Wheeler said, “I’m willing and able to help you get free of here.”
“So you can get rid of us quietly later,” Rose suggested. She had to decide soon. The white flashes with the pain were getting more frequent.
A rumbling shudder underfoot was followed by an odd stillness.
“What was that?” asked Jill.
”Mr. Baton has shut our furnace off,” Wheeler informed them. “It will take quite awhile to cool but I intend to give it more than adequate time.”
“Just like that?” Rose asked incredulously.
“You have no reason to trust me,” Wheeler agreed. He nodded pointedly toward the military issue handgun. “Again, you’re taking your time, Ms. Thorne? Didn’t your brother teach you to shoot?”
She turned the coin over a few times in one hand, then stared at the profile of a dead man. How had they known?
“Is it so different when your enemy is human and not the spirit of the age?” Wheeler continued. “Have you forgotten who you are? The one who’s going to save the world? Wasn’t that your dream?”
“No,” said Rose quietly.
There was a stretch of silence so tight it seemed to fray.
“I dreamed the world was ending. I couldn’t help it,” she said slowly. “Maybe that part was Flask, I don’t know. But that I had to do something about it…” She looked up. “That part was not a dream. It was a drive.”
“Who’s to say that wasn’t them pulling your strings too?”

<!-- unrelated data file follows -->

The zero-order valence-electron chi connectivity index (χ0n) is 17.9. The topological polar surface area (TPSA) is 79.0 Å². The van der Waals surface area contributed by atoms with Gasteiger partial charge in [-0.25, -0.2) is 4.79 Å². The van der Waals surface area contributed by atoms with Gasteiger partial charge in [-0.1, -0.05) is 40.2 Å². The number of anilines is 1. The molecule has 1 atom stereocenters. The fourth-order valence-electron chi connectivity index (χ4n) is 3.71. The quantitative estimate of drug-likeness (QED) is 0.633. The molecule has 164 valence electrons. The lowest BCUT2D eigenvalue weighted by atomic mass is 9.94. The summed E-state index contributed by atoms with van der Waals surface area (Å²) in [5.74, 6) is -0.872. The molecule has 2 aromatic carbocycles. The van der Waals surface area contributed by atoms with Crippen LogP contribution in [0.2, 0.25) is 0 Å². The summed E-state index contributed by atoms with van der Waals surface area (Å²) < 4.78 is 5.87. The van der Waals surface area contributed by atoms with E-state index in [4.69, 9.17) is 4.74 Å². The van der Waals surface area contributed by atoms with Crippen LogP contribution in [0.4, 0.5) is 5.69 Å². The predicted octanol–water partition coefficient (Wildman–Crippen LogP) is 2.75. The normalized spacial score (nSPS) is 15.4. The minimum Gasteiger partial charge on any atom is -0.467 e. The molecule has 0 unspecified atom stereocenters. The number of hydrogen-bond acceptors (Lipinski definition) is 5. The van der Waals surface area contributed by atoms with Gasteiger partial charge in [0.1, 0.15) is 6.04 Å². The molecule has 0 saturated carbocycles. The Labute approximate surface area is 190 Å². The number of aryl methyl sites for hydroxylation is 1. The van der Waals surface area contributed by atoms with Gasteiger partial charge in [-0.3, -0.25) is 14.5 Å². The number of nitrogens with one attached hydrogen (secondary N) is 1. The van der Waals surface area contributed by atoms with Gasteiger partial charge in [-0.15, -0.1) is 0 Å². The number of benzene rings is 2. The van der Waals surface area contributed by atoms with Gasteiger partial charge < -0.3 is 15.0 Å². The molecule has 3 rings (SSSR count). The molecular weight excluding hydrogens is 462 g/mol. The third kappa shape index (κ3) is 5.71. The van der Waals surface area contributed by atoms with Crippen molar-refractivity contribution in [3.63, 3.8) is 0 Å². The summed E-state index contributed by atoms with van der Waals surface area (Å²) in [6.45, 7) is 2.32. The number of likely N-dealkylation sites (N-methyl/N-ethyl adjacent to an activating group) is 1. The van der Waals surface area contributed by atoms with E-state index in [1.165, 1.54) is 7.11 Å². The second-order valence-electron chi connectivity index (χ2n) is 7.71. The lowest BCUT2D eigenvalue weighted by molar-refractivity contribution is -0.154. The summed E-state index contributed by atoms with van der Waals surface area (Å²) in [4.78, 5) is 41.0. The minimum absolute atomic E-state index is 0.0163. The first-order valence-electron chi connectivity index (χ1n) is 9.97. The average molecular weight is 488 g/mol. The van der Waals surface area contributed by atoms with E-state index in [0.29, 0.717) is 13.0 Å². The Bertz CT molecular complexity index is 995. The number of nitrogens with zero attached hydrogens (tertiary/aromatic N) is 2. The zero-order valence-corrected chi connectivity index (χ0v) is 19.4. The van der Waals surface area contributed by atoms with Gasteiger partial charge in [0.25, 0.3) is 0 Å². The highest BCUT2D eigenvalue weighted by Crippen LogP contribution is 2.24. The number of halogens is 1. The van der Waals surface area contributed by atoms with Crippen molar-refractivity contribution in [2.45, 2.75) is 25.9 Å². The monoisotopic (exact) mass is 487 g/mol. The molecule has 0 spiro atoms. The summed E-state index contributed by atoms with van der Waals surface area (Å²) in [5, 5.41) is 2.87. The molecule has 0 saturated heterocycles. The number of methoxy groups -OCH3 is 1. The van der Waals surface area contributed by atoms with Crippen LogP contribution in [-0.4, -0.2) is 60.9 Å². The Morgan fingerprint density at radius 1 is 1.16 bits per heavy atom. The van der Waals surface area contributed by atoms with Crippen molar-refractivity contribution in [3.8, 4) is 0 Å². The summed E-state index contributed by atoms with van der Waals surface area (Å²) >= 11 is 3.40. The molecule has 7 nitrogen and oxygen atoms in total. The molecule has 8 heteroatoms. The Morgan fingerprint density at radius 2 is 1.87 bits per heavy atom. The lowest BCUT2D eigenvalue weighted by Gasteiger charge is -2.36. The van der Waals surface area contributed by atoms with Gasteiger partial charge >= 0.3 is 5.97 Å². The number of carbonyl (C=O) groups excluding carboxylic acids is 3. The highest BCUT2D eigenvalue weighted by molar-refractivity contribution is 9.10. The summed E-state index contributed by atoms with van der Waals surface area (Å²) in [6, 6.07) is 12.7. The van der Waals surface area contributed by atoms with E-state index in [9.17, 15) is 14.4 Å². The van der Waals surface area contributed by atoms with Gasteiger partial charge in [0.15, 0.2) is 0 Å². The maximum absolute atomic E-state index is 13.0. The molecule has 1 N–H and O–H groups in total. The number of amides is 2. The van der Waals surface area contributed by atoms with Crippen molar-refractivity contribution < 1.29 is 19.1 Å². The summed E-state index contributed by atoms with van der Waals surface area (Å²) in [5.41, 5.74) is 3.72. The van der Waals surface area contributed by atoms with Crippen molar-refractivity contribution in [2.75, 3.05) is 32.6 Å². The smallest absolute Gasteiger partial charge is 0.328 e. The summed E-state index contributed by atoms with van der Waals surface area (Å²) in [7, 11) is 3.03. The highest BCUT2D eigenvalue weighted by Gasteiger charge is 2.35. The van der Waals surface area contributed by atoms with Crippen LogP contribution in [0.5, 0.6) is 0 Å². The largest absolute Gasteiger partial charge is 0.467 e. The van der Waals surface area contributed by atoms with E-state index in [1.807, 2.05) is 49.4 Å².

“It would be very convenient for them—and you—if I believed that.”
Wheeler studied her a moment, then seemed to make a decision. There was a slight nod he made to himself, that seemed to answer nothing but a question in his mind.
“The King thought it would make him a hero,” he said at last.
“Ending the world,” he said. “Dropping a hundred nuclear warheads on General Gao in Teno.”
Rose felt unsurprised, but also at peace, with this answer, and that was surprising. Their efforts had worked then? It had all meant something?
Meanwhile Jill looked shocked. “But… he needs people… needed… They need people, don’t they?” She gestured at the mirror shards, at the rising dust. “That’s why they end up like that…”
“They all feed on something human,” said Wheeler. “I never really inquired into what.”
“And you?” Rose asked, hefting the weapon to hold it practically again. “Will you keep this war going? Keep blaming Gao to get the power?”
“Why? The general should be here any day now on my invitation.”
“You’re welcome to wait around and see.”
“You’re still with them.”
“The Shadow Congress…”
“Dead without the King.”
“The Puppet Congress then…”